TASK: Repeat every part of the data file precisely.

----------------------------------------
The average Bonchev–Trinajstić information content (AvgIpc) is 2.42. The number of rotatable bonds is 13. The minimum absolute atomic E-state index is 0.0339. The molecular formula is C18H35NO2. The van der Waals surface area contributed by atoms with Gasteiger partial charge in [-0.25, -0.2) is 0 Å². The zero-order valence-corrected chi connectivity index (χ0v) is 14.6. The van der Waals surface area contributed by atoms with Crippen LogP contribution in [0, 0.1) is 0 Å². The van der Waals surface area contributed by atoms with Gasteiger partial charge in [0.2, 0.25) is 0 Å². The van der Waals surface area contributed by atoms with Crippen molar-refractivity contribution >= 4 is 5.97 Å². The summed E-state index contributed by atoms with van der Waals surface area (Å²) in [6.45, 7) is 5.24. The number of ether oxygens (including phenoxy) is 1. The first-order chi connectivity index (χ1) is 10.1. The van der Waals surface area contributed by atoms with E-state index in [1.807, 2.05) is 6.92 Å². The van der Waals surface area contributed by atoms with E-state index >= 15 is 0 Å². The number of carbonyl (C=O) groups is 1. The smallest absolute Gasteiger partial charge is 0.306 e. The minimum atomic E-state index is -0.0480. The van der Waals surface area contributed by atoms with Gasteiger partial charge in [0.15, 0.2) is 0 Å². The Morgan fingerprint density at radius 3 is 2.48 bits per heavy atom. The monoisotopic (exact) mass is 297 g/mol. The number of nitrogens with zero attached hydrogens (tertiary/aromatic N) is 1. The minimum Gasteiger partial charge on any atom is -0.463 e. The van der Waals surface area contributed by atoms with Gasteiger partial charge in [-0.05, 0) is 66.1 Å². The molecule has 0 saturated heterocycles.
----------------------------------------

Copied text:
The average Bonchev–Trinajstić information content (AvgIpc) is 2.42. The number of rotatable bonds is 13. The minimum absolute atomic E-state index is 0.0339. The molecular formula is C18H35NO2. The van der Waals surface area contributed by atoms with Gasteiger partial charge in [-0.25, -0.2) is 0 Å². The zero-order valence-corrected chi connectivity index (χ0v) is 14.6. The van der Waals surface area contributed by atoms with Crippen LogP contribution in [0, 0.1) is 0 Å². The van der Waals surface area contributed by atoms with Gasteiger partial charge in [0.2, 0.25) is 0 Å². The van der Waals surface area contributed by atoms with Crippen molar-refractivity contribution >= 4 is 5.97 Å². The summed E-state index contributed by atoms with van der Waals surface area (Å²) in [6.45, 7) is 5.24. The number of ether oxygens (including phenoxy) is 1. The first-order chi connectivity index (χ1) is 10.1. The van der Waals surface area contributed by atoms with E-state index in [1.807, 2.05) is 6.92 Å². The van der Waals surface area contributed by atoms with E-state index >= 15 is 0 Å². The number of carbonyl (C=O) groups is 1. The smallest absolute Gasteiger partial charge is 0.306 e. The minimum atomic E-state index is -0.0480. The van der Waals surface area contributed by atoms with Gasteiger partial charge in [0.15, 0.2) is 0 Å². The Morgan fingerprint density at radius 3 is 2.48 bits per heavy atom. The monoisotopic (exact) mass is 297 g/mol. The number of nitrogens with zero attached hydrogens (tertiary/aromatic N) is 1. The minimum Gasteiger partial charge on any atom is -0.463 e. The van der Waals surface area contributed by atoms with Gasteiger partial charge in [-0.05, 0) is 66.1 Å². The molecule has 0 saturated heterocycles.